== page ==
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Don’t panic about waning booster protection, say Northwestern experts

Protection against severe illness and hospitalization still holds up

CHICAGO --- How much should we worry about new data released by the Centers for Disease Control showing booster protection wanes after four months? Northwestern Medicine experts say in spite of the decreasing antibodies, the booster still protects well against severe illness and hospitalization, which is the main aim of the vaccines.  

The need and timing for a fourth vaccine dose remains unclear, experts stress.

Here are their comments. For an interview, contact

Dr. Michael Ison is a professor of medicine in infectious diseases at Northwestern University Feinberg School of Medicine.

“The data shows a small decline in the vaccine efficacy versus hospitalization with omicron. With emerging data on a number of fronts, if a fourth dose is needed, it remains unclear at this time if we should be focusing on currently available vaccines, vaccines with different mechanisms of delivery (i.e. nasal vaccines or adjuvanted protein vaccines) or an updated vaccine. Immunocompromised patients already are authorized to get a fourth dose.

“A far bigger problem is that currently only a small fraction of eligible patients have even gotten a third dose/booster. While allowing individuals to get better protection with a fourth dose may be important, increasing the proportion of patients getting a booster (and initial vaccine) is equally, if not more important.”

Dr. Robert Murphy is executive director of the Havey Institute for Global Health at Northwestern University Feinberg School of Medicine.

“The booster will still keep you out of the hospital. That’s the name of the game now. None of these vaccines provide antibodies — which protect you from getting infected — for a very long time against omicron. But the cellular immunity seems to still work well. This is when your sleeper immune cells are activated. The memory immune cells kick in once you get infected and prevent the virus from getting out of control. 

“That’s what protects you from severe disease and keeps you alive. That’s why they say don’t look at infection rates, look at the hospitals to gauge the virus.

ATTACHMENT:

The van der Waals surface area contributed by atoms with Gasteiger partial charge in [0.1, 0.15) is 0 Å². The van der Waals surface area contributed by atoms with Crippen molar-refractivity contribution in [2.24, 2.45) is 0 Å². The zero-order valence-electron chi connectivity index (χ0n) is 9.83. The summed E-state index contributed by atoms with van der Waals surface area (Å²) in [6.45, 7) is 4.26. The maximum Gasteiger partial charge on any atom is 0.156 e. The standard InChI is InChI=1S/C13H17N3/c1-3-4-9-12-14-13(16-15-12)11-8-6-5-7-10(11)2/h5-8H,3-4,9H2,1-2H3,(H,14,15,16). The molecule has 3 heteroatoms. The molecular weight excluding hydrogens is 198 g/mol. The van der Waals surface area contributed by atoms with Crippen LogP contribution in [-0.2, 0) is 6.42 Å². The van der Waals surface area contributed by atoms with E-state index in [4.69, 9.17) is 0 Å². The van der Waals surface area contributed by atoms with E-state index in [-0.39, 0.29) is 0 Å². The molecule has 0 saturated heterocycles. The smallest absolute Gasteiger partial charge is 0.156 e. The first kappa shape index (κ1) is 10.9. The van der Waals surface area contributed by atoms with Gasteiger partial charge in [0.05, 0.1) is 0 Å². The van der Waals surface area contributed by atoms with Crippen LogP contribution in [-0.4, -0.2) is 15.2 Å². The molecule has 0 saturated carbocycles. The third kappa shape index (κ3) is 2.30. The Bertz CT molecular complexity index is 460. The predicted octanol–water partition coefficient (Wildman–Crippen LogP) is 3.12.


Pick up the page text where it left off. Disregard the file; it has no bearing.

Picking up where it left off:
“It will be more difficult to determine when the next booster is really due. We can’t go by antibody levels and cellular immunity is much more difficult to measure.” 

Ramon Lorenzo-Redondo is an assistant professor of medicine in infectious diseases at Northwestern and the bioinformatics director at Northwestern’s Center for Pathogen Genomics and Microbial Evolution.

“The CDC third dose data is based on a small sample of omicron patients, thus, we have to be careful in interpreting the results. This is a very informative study, but the low sample size of participants that received the third dose over four months is still small, and therefore the results can be statistically ‘noisy’ (possibly distorted.)

“The main effect is observed in vaccine efficacy against infection. It appears to be a combination of a degree of waning immunity with time and a capacity of omicron to evade immunity much more efficiently. This is clear when we compare omicron with delta. The decrease in infection prevention was very slight in delta, which goes from 97% for people who recently received the third dose to 89% after over four months for the third dose. 

“Omicron drops from 87% to 66% in four months, but there are only 44 people in that group, so the ‘noise’ is very high and might look different in a larger sample. Even more so for the omicron group after five months, which is only 29 people and shows a 31% vaccine efficacy against infection. The good news is that protection against hospitalization remains high for third dose of mRNA vaccine even during the omicron period. This is the true objective of a vaccine, to prevent hospitalization. 

“I don’t think there is enough data yet to support a fourth dose. It’s dependent on how the pandemic goes. If there is another outbreak of cases, it will become a more important question. Most important is to expand vaccinations and think about alternatives and complimentary measures. There are still a lot of unvaccinated people globally. Vaccination rates in most African countries remain very low. 

“We need a complex approach to COVID-19, where you target as many as mutations as possible. You need something that will protect against omicron variants as well as other variants, particularly those that are closer to the root of the virus so you will have a generalized vaccine.”